Our turkey zucchini meatballs are a great way to get those hidden veggies on your kids’ dinner plates with no fuss! That’s because they’re just as moist and juicy as your average meatballs. With the help of a few herbs, garlic, onions, squash, and lean turkey, our kid-friendly, healthy meatball recipe is one you’ll look forward to eating again and again!
Content Covered Here
Why We Love Turkey Zucchini Meatballs
- They’re packed with flavor and nutrients.
This is one healthy meatball recipe that’s as tasty as it is good for you! The lean protein and vitamins in poultry satisfy the stomach while strengthening the body with zinc, iron, potassium, and more.
- Only 15 minutes of prep required!
Most of the time spent with this recipe is waiting for these zucchini turkey meatballs to bake. Once the dishes are cleaned and the table is set, they’ll be ready to eat.
- Freeze them for easy eats later on.
These fun-sized, healthy turkey meatballs fit easily in a plastic baggie for freezing, thawing, and serving later on. That is to say, they’re perfect for meal prep!
Ingredient Notes and Substitutions
- Turkey – Use poultry that is very lean — 93% lean, 7% fat, if possible. Prepared properly, this flavorful protein can be subbed in for beef in all of the classics, from baked rigatoni to our favorite stovetop chili!
- Zucchini – Grate your squash as finely as you can and squeeze as much moisture out as possible. Too much moisture makes zucchini meatballs mushy!
- Parmesan – We recommend shredding this cheese right from the block, as the pre-shredded options don’t tend to melt well. If you were hoping for something cheesier, give these turkey sausage balls a try — we pack 3 different kinds of cheese in there!
- Balsamic Vinegar – It adds so much flavor, and the fruity, Mediterranean flavor of this vinegar makes these turkey zucchini meatballs absolutely mouthwatering. Red wine or apple cider vinegar can be used in its place.
Healthy Meatball Recipe – Tips for Success
- Take care not to overmix.
More than anything else, this is the most common cause of a tough meatball — whether it be turkey, beef, or otherwise!
You can use a silicone spatula, but we recommend using your hands to mix everything until just combined. To make this easier, mix all of the seasonings in one bowl and all of the vegetables in another. Then, combine before adding to the egg and meat so that you’re not unevenly dispersing any one ingredient throughout the mix.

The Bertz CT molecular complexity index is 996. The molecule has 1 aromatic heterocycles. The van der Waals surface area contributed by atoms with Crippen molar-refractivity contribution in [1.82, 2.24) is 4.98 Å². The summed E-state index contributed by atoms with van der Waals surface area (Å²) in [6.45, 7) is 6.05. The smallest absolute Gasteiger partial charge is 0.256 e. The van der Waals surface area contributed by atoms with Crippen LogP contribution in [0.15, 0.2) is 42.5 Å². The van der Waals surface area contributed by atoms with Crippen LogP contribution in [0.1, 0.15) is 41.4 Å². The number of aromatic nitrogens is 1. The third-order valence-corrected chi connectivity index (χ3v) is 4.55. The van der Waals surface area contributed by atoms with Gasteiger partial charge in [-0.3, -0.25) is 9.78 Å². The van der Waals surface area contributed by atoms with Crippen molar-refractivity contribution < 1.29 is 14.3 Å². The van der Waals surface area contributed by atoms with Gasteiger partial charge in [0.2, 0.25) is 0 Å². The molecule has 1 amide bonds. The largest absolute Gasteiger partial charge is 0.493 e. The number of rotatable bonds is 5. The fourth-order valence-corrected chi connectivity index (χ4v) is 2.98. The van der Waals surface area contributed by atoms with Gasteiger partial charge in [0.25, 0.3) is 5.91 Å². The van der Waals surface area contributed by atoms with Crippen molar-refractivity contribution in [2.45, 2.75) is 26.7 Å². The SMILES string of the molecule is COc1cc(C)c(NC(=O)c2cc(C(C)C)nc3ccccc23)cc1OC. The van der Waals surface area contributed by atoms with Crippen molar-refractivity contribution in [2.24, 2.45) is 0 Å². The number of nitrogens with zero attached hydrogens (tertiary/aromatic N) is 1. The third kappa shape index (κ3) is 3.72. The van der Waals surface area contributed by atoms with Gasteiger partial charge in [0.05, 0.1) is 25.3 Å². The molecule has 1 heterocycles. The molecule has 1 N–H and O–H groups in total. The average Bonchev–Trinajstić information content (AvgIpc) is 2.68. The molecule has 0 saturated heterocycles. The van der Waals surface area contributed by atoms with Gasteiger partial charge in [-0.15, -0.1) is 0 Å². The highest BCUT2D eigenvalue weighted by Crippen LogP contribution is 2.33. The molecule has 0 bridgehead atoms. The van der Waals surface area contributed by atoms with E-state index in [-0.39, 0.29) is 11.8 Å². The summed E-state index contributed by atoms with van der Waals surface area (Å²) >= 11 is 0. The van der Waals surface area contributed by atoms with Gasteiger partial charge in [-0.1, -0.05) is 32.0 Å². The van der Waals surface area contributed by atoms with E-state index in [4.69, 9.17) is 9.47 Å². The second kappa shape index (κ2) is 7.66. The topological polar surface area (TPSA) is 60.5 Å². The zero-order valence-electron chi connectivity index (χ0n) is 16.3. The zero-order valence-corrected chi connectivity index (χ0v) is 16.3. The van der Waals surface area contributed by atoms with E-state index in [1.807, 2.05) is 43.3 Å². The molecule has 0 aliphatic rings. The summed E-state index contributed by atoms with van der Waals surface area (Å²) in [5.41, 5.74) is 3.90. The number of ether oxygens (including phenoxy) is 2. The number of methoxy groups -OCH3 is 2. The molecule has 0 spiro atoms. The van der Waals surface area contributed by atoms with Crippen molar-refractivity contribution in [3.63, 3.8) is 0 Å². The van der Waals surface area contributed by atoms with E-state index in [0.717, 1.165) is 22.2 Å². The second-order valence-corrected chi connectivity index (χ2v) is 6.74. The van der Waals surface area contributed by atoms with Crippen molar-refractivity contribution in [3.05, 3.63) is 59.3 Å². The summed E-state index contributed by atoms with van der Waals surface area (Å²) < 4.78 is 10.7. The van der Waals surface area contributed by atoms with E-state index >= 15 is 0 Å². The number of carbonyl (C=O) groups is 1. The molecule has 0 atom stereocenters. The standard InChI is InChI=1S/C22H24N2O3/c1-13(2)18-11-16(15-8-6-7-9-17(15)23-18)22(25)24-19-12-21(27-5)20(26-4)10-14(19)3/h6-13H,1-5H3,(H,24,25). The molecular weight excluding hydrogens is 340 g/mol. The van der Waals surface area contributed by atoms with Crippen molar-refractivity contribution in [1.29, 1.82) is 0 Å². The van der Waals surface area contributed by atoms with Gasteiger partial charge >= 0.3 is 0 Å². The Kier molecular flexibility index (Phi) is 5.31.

- Use your hands to form the balls.
These don’t bind like beef-based recipes do. The ground turkey meatball mixture is much looser, wetter, and doesn’t hold together as well.
So after forming with the scoop, which is helpful for getting the proper amount, take a moment to roll the ball between your hands to smooth it out and secure the shape. Then, plop them right in the pan!
- Space them out for proper baking.
Like with any recipe featuring high-moisture ingredients, you’ll risk steaming these oven-baked turkey zucchini meatballs if you’re not careful.
When arranging the balls in the dish, leave at least an inch of space between each so that there’s room for the exteriors to bake and caramelize.
Turkey Zucchini Meatballs Recipe FAQ
The most likely cause is overcooking. The color of your turkey zucchini meatballs will make it slightly difficult to gauge doneness by sight alone — they don’t brown the same way beef does.
Use a thermometer for help! Stick into the center of one ball. Once it reaches 165°F, they’re ready to come out.
The secret, particularly when working with poultry, is baking a little longer at a lower temperature to maintain moisture while baking.
Additionally, you don’t want to pack them too tightly or squeeze themwhile forming. Be loose and gentle throughout the process!
Eggs act twofold as a binder and as a tenderizer, keeping whatever meat you use moist and soft. But if you add too many, the mixture will end up firm yet spongyonce baked.
We use a ratio of one egg per pound of poultry in our healthy meatball recipe, and we’ve found these come out just right every time!
Storing and Reheating Zucchini Meatballs
Keep leftovers no longer than 4 days in the fridge to avoid foodborne illness.
Store in an airtight container and reheat in the oven at the same temperature until just warmed through — they reheat pretty quickly! You could also microwave in short bursts until warm.
What to Eat With Meatballs (Instead of Pasta)
While we’re thinking of this healthy meatball recipe, let’s think of some serving alternatives to pasta
Turkey Zucchini Meatballs
- 2 pounds lean ground turkey
- 2 large eggs
- 1 medium zucchini finely grated and excess liquid squeezed out
- 2 ounces Parmesan cheese grated (1/2 cup after grating)
- ½ cup fresh parsley finely chopped plus extra for garnish
- 3 cloves minced garlic
- 3 Tablespoons balsamic vinegar
- 1 Tablespoon dried oregano
- 2 Tablespoons minced dried onion or 1 tablespoon onion powder
- ½ teaspoon sea salt or Kosher salt
- ½ teaspoon ground black pepper
- Preheat oven to 375°F. and spray a 9×13-inch baking dish with non-stick cooking spray. Set aside.
- Add all ingredients to a large mixing bowl and stir gently to combine with a mixing spatula or your hands, being careful not to overwork the mixture.
- Using a medium-sized (2-tablespoon) scoop, portion out 24 meatballs, one at a time. **Each meatball should weigh approximately 1.6 ounces before baking.
- Carefully and gently roll the mixture between the palms of your hands, to create a smooth ball. Transfer the meatballs to the prepared baking dish, leaving a little space between each one, so they bake rather than steam.
- Place dish in the preheated oven and let the meatballs cook for 18-20 minutes. **Meatballs are properly cooked when their internal temperature reaches 165°F and the ground turkey is no longer pink.